Anxiety, A Pandemic, And Hypnotism

We have been through a lot in the past few years. We are resilient enough to survive a global pandemic, but not entirely unscathed. Our anxiety and mental health disorders rates were rising, but COVID-19 sent them skyrocketing. Rates haven’t plateaued, we have maxed out our healthcare system, and people haven’t been able to get the reliable care they need.

Enter hypnotism, a therapeutic technique that has been used for centuries to treat disorders like anxiety before they even had an official name.

Anxiety on the Rise

A 2020 study published in Psychiatric Research analyzed data collected from adults between 2008 and 2018, and the results were concerning. Anxiety is on the rise, especially for 18 to 25-year-olds. Anxiety did not increase significantly for adults over age 50, but it consistently increased in all other demographics. Those that pursued a college education or didn’t marry saw a greater increase in anxiety than others in their age group.

Unfortunately, it wasn’t a fluke. A 2018 American Psychiatric Association report showed that 39 percent of respondents felt more anxious, compared to the 19 percent from the previous year. The report also showed that we aren’t just generally anxious; we are worried about health, safety, and finances, especially paying bills. So, in other words, we are anxious about our basic needs.

This rise in anxiety shouldn’t have come as a surprise since we have social media and news coverage highlighting anxiety-inducing world events at every hour of the day. But then a pandemic hit. According to the World Health Organization (WHO), anxiety and depression increased by 25 percent during the pandemic.

The mental health crisis, thanks to COVID-19, disproportionately affected young people, who were already more at risk for anxiety. The WHO reported that our youth were more likely to engage in self-harming and suicidal behaviors. People with pre-existing health conditions and women were more vulnerable to mental health problems.

Are You Just Anxious, or Is It A Disorder?

Occasional anxiety is part of life. However, when it turns into intense and persistent worry that affects your daily life or results in panic attacks, that’s when it’s considered an anxiety disorder. An anxiety disorder may be triggered by different factors: inherited traits, a general disposition toward anxiety and stress, or a traumatic event like a pandemic.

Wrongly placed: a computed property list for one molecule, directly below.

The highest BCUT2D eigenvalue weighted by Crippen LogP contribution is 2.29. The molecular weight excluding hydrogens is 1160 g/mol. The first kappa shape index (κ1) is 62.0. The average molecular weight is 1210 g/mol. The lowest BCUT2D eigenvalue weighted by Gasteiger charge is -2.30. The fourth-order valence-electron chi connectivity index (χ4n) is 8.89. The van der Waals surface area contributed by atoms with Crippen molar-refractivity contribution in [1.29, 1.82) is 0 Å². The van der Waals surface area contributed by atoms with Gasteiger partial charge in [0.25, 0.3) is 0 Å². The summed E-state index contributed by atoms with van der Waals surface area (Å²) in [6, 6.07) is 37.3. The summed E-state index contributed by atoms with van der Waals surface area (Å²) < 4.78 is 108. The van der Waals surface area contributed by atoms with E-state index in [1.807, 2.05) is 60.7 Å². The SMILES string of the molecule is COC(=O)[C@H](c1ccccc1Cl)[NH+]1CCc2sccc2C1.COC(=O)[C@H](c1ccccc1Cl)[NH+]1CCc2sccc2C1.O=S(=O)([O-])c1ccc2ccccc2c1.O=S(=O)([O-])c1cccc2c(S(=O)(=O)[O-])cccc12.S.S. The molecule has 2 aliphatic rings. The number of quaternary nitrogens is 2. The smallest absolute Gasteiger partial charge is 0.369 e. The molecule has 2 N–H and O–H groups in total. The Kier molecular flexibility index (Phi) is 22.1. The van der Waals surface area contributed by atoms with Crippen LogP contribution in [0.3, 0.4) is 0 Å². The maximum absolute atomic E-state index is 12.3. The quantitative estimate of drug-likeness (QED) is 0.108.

Signs that you may have an anxiety disorder include:

  • Difficulty sleeping
  • Feelings of panic, near danger, or dread
  • Increased breathing and heart rate
  • Sweating or trembling
  • Digestive upset
  • Issues controlling worry or concentrating
  • Feeling tense, nervous, or restless
  • Avoiding situations that bring on these symptoms

Anxiety Hurts

If you have anxiety, your quality of life can decrease significantly. You may experience chronic pain, headaches, insomnia, or turn to use substances as a form of self-medication. You have an increased risk of developing other mental health problems, especially depression. It can also hurt your loved ones if you turn to social isolation to reduce your anxious feelings. Early intervention is crucial to prevent further complications, so seek help immediately.

An Unconventional Solution To Our Rising Anxiety

Clearly, what we have been doing hasn’t been working. We need to prepare ourselves and future generations for a healthier adulthood. To do that, we must find better solutions to our public mental health crisis.

While your doctor may recommend seeing a psychiatrist to manage your anxiety with medications and a therapist to learn coping skills, there are processes that can complement these treatments. For example, hypnosis can be combined with exposure therapy or cognitive behavioral therapy (CBT) for enhanced outcomes. Studies have shown that hypnosis can enhance the effects of CBT treatment for post-traumatic stress disorder and weight loss for obesity.

Why Hypnosis Works

Hypnosis works by relaxing your conscious mind. You will experience muscle relaxation, a decreased heart rate, and slowed breathing—the exact opposite symptoms you experience from anxiety or a panic attack. Hypnosis can help your body and mind enter calm, relaxed states.

Finding The Right Hypnosis Practitioner

Like when searching for the right therapist, you need to find a hypnotist you trust. Whatever the specialty, confidence in your care provider is crucial. Hypnosis is a partnership between you and the hypnotist. Together you work toward an effective healing process.

Remember that you are in control of your session. Remain open-minded and focus on your motivations. The results will follow. Your hypnotist cannot snap their fingers and fix your problems with one session, but the therapeutic techniques will go a long way to helping you feel like yourself again.

As a nation, our anxiety levels are rising, worsened by these unprecedented times. Unfortunately, there is no cure-all. But hypnotists can be part of the solution, helping to create a healthier, happier, less-stressed society. Take preventative measures such as staying active, reducing substance use, eating a balanced diet, and socializing with friends and family. Lastly, get help early if you or your loved ones are suffering from anxiety or anything impacting your mental wellness.

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